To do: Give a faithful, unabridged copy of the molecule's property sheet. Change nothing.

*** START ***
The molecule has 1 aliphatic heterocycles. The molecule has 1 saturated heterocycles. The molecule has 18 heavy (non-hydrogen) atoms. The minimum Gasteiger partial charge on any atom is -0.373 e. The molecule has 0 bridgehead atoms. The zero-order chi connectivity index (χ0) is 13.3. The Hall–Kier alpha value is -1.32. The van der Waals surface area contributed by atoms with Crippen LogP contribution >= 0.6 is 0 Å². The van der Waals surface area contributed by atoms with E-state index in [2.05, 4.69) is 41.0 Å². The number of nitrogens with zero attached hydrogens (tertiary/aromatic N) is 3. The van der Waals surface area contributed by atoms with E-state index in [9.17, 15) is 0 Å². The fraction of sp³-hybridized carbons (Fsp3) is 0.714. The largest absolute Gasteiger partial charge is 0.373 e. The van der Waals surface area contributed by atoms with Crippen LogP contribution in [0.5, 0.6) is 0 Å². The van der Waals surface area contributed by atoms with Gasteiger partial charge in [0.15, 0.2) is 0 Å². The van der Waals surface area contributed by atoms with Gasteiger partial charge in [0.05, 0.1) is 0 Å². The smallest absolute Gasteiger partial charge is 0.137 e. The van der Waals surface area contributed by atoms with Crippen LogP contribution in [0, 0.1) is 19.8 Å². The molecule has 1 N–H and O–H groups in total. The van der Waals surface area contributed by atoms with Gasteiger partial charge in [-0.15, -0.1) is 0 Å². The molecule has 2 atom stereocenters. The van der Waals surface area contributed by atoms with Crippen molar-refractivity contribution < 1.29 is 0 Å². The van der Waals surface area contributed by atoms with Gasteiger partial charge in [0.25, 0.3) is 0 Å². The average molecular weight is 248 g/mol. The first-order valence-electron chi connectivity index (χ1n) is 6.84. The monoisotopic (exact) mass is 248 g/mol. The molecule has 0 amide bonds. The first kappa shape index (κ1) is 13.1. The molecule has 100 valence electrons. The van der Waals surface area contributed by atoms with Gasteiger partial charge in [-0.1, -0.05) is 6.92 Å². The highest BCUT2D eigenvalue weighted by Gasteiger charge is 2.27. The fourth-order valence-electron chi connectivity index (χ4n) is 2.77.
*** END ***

The molecule has 1 aliphatic heterocycles. The molecule has 1 saturated heterocycles. The molecule has 18 heavy (non-hydrogen) atoms. The minimum Gasteiger partial charge on any atom is -0.373 e. The molecule has 0 bridgehead atoms. The zero-order chi connectivity index (χ0) is 13.3. The Hall–Kier alpha value is -1.32. The van der Waals surface area contributed by atoms with Crippen LogP contribution >= 0.6 is 0 Å². The van der Waals surface area contributed by atoms with E-state index in [2.05, 4.69) is 41.0 Å². The number of nitrogens with zero attached hydrogens (tertiary/aromatic N) is 3. The van der Waals surface area contributed by atoms with E-state index in [9.17, 15) is 0 Å². The fraction of sp³-hybridized carbons (Fsp3) is 0.714. The largest absolute Gasteiger partial charge is 0.373 e. The van der Waals surface area contributed by atoms with Crippen LogP contribution in [0.5, 0.6) is 0 Å². The van der Waals surface area contributed by atoms with Gasteiger partial charge in [0.15, 0.2) is 0 Å². The van der Waals surface area contributed by atoms with Gasteiger partial charge in [0.05, 0.1) is 0 Å². The smallest absolute Gasteiger partial charge is 0.137 e. The van der Waals surface area contributed by atoms with Crippen LogP contribution in [0, 0.1) is 19.8 Å². The molecule has 1 N–H and O–H groups in total. The van der Waals surface area contributed by atoms with Gasteiger partial charge in [-0.15, -0.1) is 0 Å². The molecule has 2 atom stereocenters. The van der Waals surface area contributed by atoms with Crippen molar-refractivity contribution < 1.29 is 0 Å². The van der Waals surface area contributed by atoms with Gasteiger partial charge in [0.25, 0.3) is 0 Å². The average molecular weight is 248 g/mol. The first-order valence-electron chi connectivity index (χ1n) is 6.84. The monoisotopic (exact) mass is 248 g/mol. The molecule has 0 amide bonds. The first kappa shape index (κ1) is 13.1. The molecule has 100 valence electrons. The van der Waals surface area contributed by atoms with Gasteiger partial charge in [-0.1, -0.05) is 6.92 Å². The highest BCUT2D eigenvalue weighted by Gasteiger charge is 2.27. The fourth-order valence-electron chi connectivity index (χ4n) is 2.77.